HOW HE SEES IT The pride of the Greeks comes alive again
By JOHN KASS
Watching the televised opening ceremonies of the Olympic Games in Greece, I couldn't help but think of my father when I was a boy.
He hoped we'd retain our Hellenic heritage, but he wanted us to be American.
Sports were the key to being American as far as we kids were concerned. Unfortunately, he didn't know much about baseball.
They didn't play baseball where he was from, the tiny and poor but beautiful village of Rizes in the mountains of Arcadia, Greece. There weren't many White Sox fans there. But they had other sports.
In our tiny back yard in Chicago -- where my brothers and I breathed our first fresh air after years of living under a brown livestock cloud issuing from Chicago's Union Stockyards -- he decided to introduce us to the sports of the old country.
Our own creation
So one day a large red dump truck came up the driveway. It dumped a mountain of glistening black cinders. With a shovel and hoe, a roller and a wheelbarrow and by himself, Dad went to work. The neighbors came out and put their elbows on the fences and watched, wondering what he was creating out there.
Sadly, it wasn't our baseball diamond.
It was something else, a cinder path about 3 feet wide that traced the edges of the yard, an oval flat and glistening in the August sun. He'd dug out another section of the yard for a cinder pit. There wasn't much grass left.
"What do you think?" he asked in Greek, sweating through his T-shirt, proud, chugging down a glass of ice water, satisfied with his labors.
But since there was no pitcher's mound, or baselines, we didn't say anything.
We just stood there, frowning and stunned.
"What? You don't like it?" he asked, astonished. "It's a track, for running. You run around it. You race each other. And this is for the broad jump. You run and jump and see how far you can jump."
We stood there, mute.
"Think of the Olympics," he said. "You can have the Olympic Games here."
Hearing something in his voice, some desperation, an acknowledgment that his big idea wasn't working out, we pretended we were finally excited at the prospect of having the Olympic Games in our yard.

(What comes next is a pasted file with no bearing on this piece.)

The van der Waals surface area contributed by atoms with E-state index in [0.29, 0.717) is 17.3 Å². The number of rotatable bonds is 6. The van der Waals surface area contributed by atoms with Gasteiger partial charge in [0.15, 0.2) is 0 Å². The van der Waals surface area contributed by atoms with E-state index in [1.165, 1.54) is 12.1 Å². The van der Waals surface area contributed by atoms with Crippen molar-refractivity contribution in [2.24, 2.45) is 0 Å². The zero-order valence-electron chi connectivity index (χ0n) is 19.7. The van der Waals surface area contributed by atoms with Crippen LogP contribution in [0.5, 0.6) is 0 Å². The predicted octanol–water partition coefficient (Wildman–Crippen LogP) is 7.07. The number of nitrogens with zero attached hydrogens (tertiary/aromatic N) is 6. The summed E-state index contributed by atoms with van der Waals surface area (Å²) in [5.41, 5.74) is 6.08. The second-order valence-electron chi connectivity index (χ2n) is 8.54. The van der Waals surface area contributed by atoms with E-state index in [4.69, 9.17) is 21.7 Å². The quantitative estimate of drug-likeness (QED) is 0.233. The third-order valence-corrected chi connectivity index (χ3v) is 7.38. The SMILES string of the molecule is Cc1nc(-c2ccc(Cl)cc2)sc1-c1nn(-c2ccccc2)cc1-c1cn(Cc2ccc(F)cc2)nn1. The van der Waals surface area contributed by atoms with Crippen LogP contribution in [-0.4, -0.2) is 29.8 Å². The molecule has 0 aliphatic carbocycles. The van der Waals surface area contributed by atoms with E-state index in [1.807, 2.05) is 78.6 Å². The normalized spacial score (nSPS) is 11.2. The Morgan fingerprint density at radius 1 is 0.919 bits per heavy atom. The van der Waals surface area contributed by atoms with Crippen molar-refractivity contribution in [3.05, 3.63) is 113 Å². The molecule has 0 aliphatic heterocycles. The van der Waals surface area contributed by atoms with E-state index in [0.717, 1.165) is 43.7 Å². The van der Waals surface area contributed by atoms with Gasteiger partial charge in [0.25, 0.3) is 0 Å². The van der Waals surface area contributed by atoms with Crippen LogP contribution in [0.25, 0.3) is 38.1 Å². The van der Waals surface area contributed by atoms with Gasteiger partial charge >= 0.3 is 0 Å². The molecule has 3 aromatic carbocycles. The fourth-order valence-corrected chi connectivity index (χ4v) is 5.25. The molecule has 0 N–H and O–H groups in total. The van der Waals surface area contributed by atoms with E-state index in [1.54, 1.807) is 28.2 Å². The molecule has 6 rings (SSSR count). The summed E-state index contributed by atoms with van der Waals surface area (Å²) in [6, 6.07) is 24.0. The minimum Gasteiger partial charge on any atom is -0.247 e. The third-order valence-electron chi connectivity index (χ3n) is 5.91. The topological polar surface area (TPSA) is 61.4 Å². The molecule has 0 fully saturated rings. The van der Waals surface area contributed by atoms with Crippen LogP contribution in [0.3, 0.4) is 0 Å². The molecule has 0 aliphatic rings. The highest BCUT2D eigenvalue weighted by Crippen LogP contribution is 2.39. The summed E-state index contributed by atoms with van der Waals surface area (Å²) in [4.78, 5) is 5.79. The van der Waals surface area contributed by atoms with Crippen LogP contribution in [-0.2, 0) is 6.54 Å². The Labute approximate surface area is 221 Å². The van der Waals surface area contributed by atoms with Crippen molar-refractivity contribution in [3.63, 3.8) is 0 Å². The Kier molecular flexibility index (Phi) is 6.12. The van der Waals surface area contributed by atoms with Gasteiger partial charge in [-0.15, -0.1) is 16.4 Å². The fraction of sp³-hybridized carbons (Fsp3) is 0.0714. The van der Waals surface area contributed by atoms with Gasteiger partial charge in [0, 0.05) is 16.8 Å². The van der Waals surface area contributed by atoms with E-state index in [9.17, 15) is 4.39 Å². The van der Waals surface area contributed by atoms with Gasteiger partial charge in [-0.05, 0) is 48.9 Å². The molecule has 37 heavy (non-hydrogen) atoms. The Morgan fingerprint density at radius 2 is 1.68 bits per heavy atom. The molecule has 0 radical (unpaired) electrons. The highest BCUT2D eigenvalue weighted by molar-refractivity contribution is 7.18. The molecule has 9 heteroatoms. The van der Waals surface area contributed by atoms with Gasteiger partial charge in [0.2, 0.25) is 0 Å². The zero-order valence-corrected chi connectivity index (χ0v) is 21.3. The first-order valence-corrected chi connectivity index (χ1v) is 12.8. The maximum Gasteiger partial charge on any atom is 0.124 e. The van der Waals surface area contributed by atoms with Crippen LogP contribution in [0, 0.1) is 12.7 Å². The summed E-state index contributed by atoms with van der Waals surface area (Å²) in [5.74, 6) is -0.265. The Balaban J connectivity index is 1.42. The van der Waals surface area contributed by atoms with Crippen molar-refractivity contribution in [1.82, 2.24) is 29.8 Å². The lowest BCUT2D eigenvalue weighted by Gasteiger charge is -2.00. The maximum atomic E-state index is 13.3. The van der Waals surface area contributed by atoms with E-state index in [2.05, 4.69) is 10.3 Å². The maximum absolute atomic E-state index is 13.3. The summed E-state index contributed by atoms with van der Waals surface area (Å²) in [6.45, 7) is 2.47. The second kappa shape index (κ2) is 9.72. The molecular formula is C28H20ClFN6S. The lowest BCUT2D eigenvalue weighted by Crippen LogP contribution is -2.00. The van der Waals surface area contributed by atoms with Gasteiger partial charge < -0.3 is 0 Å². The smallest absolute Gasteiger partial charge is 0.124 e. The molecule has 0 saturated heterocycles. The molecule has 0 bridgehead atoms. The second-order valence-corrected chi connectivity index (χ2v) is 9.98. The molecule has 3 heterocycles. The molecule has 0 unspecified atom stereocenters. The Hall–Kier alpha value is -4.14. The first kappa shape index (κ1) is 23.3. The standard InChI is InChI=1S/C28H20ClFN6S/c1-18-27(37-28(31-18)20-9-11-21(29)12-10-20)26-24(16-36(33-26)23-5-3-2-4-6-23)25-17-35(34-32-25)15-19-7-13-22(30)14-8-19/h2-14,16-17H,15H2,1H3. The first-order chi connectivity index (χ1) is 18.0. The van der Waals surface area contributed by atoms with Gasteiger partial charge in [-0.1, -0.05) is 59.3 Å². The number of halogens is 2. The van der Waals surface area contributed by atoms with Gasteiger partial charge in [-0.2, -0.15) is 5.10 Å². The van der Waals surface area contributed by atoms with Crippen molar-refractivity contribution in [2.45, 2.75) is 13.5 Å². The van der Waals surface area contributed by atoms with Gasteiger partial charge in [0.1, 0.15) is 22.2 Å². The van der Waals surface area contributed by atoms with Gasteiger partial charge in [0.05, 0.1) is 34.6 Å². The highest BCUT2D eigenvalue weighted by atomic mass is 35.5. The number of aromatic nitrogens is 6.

As a father of 9-year-olds, I can tell when they're truly excited and when they're faking it to please. We were faking it then, and we weren't trying too hard.
We ran around the track to please him, and we jumped into the pit of cinders. But it wasn't fun. The cinders got into your shoes and down your back and they itched.
It was almost as much fun as rolling around in the alley in the old neighborhood, but without the rats and the smell of 30,000 hogs.
And after leveling the running track and digging the pit on his one day off, he was depressed that his hope of introducing his sons to Olympic sport was a failure.
The track stood out there, lonely, for a year or two, until finally it was covered with sod.
How we changed
Years later, when my brothers and I were grown, on our one family vacation together to Greece, we spent a day with our parents, wandering through the ancient stadium at Olympia.
And our attitudes had changed.
We walked through the narrow tunnel, the same tunnel the Olympic athletes had walked, and out onto the field.
That's when I decided to run the sprint over the same ground where the first Olympians had run some 2,700 years ago. There was no plan to this. It was an impulse. In Greece, impulse isn't illegal.
There were signs in English prohibiting tourists from running. A German tourist waddled up and for some reason he decided to impose order. Perhaps he thought running there wasn't respectful. He pointed to the signs. "No," he said, shaking his finger. "No."
The poor man must have thought he was in a church. But if he was, then he was in my church, not his.
The field was deserted. The ground was sandy and warm. There were thin patches of long grass sprouting. "No." the tourist said. And I ignored him and got into a three-point football stance and ran my sprint.
I didn't run to please my father. I hadn't thought of the cinders in Chicago. And I didn't think of myself as some kind of Olympian.
It wasn't a fantasy. This was a run on solid ground, not some dream. It was homage, a connection to the Greeks who'd run there thousands of years ago when sport began.
On Aug. 13, I thought of all the families like mine gathered around televisions watching the opening ceremonies, our hearts happy and breaking.
The families of Greek immigrants watching from America to Australia, and those who remained in Greece, we're all so very proud and nervous and hoping that these games will be peaceful and successful.
The Olympic Games are home, where they were born, where they belong.
XJohn Kass is a columnist at the Chicago Tribune. Distributed by Knight Ridder/Tribune Information Services.